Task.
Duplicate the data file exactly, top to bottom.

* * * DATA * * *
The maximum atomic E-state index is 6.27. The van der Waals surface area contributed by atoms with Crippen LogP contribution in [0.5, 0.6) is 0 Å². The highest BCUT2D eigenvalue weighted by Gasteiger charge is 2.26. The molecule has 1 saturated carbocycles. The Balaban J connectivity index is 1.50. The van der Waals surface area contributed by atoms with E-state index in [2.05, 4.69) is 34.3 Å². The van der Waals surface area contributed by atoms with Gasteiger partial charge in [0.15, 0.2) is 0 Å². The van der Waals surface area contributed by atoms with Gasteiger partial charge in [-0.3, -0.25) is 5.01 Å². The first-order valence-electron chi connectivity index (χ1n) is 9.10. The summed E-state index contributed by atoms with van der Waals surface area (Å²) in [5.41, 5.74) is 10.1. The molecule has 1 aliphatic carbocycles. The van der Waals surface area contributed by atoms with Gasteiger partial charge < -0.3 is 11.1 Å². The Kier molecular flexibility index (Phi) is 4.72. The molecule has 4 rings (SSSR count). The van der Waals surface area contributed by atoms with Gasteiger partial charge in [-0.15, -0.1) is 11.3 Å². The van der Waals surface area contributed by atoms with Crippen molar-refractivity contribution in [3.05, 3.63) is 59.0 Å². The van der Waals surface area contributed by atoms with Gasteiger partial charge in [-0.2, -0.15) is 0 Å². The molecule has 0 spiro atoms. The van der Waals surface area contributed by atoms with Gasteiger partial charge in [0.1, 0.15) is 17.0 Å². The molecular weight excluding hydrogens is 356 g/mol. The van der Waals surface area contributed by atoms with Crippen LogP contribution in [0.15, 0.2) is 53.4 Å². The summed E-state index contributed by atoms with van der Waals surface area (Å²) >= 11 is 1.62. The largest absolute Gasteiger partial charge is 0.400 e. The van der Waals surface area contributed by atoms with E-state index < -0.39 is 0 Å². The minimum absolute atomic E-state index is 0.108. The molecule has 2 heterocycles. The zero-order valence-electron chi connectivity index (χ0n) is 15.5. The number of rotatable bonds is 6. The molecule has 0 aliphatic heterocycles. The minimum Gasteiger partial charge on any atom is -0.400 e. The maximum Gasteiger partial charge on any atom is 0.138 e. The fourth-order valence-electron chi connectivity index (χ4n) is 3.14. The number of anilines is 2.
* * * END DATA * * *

The maximum atomic E-state index is 6.27. The van der Waals surface area contributed by atoms with Crippen LogP contribution in [0.5, 0.6) is 0 Å². The highest BCUT2D eigenvalue weighted by Gasteiger charge is 2.26. The molecule has 1 saturated carbocycles. The Balaban J connectivity index is 1.50. The van der Waals surface area contributed by atoms with E-state index in [2.05, 4.69) is 34.3 Å². The van der Waals surface area contributed by atoms with Gasteiger partial charge in [0.15, 0.2) is 0 Å². The van der Waals surface area contributed by atoms with Gasteiger partial charge in [-0.3, -0.25) is 5.01 Å². The first-order valence-electron chi connectivity index (χ1n) is 9.10. The summed E-state index contributed by atoms with van der Waals surface area (Å²) in [5.41, 5.74) is 10.1. The molecule has 1 aliphatic carbocycles. The van der Waals surface area contributed by atoms with Gasteiger partial charge < -0.3 is 11.1 Å². The Kier molecular flexibility index (Phi) is 4.72. The molecule has 4 rings (SSSR count). The van der Waals surface area contributed by atoms with Gasteiger partial charge in [-0.15, -0.1) is 11.3 Å². The van der Waals surface area contributed by atoms with Crippen molar-refractivity contribution in [3.05, 3.63) is 59.0 Å². The van der Waals surface area contributed by atoms with Gasteiger partial charge in [-0.2, -0.15) is 0 Å². The molecule has 0 spiro atoms. The van der Waals surface area contributed by atoms with Gasteiger partial charge in [0.1, 0.15) is 17.0 Å². The molecular weight excluding hydrogens is 356 g/mol. The van der Waals surface area contributed by atoms with Crippen LogP contribution in [0.15, 0.2) is 53.4 Å². The summed E-state index contributed by atoms with van der Waals surface area (Å²) >= 11 is 1.62. The largest absolute Gasteiger partial charge is 0.400 e. The van der Waals surface area contributed by atoms with E-state index < -0.39 is 0 Å². The minimum absolute atomic E-state index is 0.108. The molecule has 2 heterocycles. The zero-order valence-electron chi connectivity index (χ0n) is 15.5. The number of rotatable bonds is 6. The molecule has 0 aliphatic heterocycles. The minimum Gasteiger partial charge on any atom is -0.400 e. The maximum Gasteiger partial charge on any atom is 0.138 e. The fourth-order valence-electron chi connectivity index (χ4n) is 3.14. The number of anilines is 2.